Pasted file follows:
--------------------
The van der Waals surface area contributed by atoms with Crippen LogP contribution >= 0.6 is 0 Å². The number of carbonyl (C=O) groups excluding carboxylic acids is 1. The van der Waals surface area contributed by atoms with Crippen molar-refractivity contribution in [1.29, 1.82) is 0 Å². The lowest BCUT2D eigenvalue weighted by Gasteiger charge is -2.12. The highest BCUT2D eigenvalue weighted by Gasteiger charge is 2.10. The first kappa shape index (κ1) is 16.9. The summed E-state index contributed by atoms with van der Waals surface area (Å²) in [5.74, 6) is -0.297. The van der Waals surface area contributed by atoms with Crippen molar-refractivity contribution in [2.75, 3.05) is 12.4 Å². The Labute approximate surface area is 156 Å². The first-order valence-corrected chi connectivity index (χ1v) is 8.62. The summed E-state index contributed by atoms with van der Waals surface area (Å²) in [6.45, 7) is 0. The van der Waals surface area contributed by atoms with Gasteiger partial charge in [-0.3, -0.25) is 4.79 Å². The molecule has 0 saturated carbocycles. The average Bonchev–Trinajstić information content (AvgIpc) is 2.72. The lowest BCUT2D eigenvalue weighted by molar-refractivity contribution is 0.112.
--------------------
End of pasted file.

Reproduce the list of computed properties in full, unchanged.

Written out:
The van der Waals surface area contributed by atoms with Crippen LogP contribution >= 0.6 is 0 Å². The number of carbonyl (C=O) groups excluding carboxylic acids is 1. The van der Waals surface area contributed by atoms with Crippen molar-refractivity contribution in [1.29, 1.82) is 0 Å². The lowest BCUT2D eigenvalue weighted by Gasteiger charge is -2.12. The highest BCUT2D eigenvalue weighted by Gasteiger charge is 2.10. The first kappa shape index (κ1) is 16.9. The summed E-state index contributed by atoms with van der Waals surface area (Å²) in [5.74, 6) is -0.297. The van der Waals surface area contributed by atoms with Crippen molar-refractivity contribution in [2.75, 3.05) is 12.4 Å². The Labute approximate surface area is 156 Å². The first-order valence-corrected chi connectivity index (χ1v) is 8.62. The summed E-state index contributed by atoms with van der Waals surface area (Å²) in [6.45, 7) is 0. The van der Waals surface area contributed by atoms with Gasteiger partial charge in [-0.3, -0.25) is 4.79 Å². The molecule has 0 saturated carbocycles. The average Bonchev–Trinajstić information content (AvgIpc) is 2.72. The lowest BCUT2D eigenvalue weighted by molar-refractivity contribution is 0.112.